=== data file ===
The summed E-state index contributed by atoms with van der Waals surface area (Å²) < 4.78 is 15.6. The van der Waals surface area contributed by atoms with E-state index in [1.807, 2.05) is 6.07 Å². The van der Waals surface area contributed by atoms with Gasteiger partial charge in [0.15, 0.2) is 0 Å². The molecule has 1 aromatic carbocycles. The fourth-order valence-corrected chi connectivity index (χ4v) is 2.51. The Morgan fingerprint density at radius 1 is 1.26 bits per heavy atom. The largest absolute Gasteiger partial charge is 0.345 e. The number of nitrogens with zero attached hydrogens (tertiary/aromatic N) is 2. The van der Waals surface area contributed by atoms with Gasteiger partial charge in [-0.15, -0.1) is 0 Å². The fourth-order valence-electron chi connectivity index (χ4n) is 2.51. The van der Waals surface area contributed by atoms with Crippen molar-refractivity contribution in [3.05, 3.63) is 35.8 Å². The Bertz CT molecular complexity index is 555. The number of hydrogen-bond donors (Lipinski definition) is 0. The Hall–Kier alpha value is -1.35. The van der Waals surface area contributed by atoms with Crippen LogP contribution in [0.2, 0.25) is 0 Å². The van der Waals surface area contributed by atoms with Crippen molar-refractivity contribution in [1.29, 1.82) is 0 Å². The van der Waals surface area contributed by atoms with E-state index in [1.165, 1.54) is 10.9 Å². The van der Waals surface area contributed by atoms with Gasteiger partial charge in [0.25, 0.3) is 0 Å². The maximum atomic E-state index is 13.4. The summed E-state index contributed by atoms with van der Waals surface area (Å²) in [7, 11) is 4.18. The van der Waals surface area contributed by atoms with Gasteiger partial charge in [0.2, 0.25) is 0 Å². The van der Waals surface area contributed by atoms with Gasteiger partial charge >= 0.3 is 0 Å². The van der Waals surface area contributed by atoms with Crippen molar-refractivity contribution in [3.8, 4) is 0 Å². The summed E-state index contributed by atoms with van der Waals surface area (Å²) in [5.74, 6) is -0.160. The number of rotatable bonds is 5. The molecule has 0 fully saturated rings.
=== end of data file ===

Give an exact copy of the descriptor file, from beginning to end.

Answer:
The summed E-state index contributed by atoms with van der Waals surface area (Å²) < 4.78 is 15.6. The van der Waals surface area contributed by atoms with E-state index in [1.807, 2.05) is 6.07 Å². The van der Waals surface area contributed by atoms with Gasteiger partial charge in [0.15, 0.2) is 0 Å². The molecule has 1 aromatic carbocycles. The fourth-order valence-corrected chi connectivity index (χ4v) is 2.51. The Morgan fingerprint density at radius 1 is 1.26 bits per heavy atom. The largest absolute Gasteiger partial charge is 0.345 e. The number of nitrogens with zero attached hydrogens (tertiary/aromatic N) is 2. The van der Waals surface area contributed by atoms with Gasteiger partial charge in [-0.15, -0.1) is 0 Å². The fourth-order valence-electron chi connectivity index (χ4n) is 2.51. The van der Waals surface area contributed by atoms with Crippen molar-refractivity contribution in [3.05, 3.63) is 35.8 Å². The Bertz CT molecular complexity index is 555. The number of hydrogen-bond donors (Lipinski definition) is 0. The Hall–Kier alpha value is -1.35. The van der Waals surface area contributed by atoms with Crippen LogP contribution in [0.2, 0.25) is 0 Å². The van der Waals surface area contributed by atoms with Crippen molar-refractivity contribution in [1.29, 1.82) is 0 Å². The van der Waals surface area contributed by atoms with E-state index in [1.165, 1.54) is 10.9 Å². The van der Waals surface area contributed by atoms with Gasteiger partial charge in [0.25, 0.3) is 0 Å². The maximum atomic E-state index is 13.4. The summed E-state index contributed by atoms with van der Waals surface area (Å²) in [7, 11) is 4.18. The van der Waals surface area contributed by atoms with Gasteiger partial charge in [0.2, 0.25) is 0 Å². The van der Waals surface area contributed by atoms with Gasteiger partial charge >= 0.3 is 0 Å². The van der Waals surface area contributed by atoms with Crippen molar-refractivity contribution in [3.8, 4) is 0 Å². The summed E-state index contributed by atoms with van der Waals surface area (Å²) in [5.74, 6) is -0.160. The number of rotatable bonds is 5. The molecule has 0 fully saturated rings.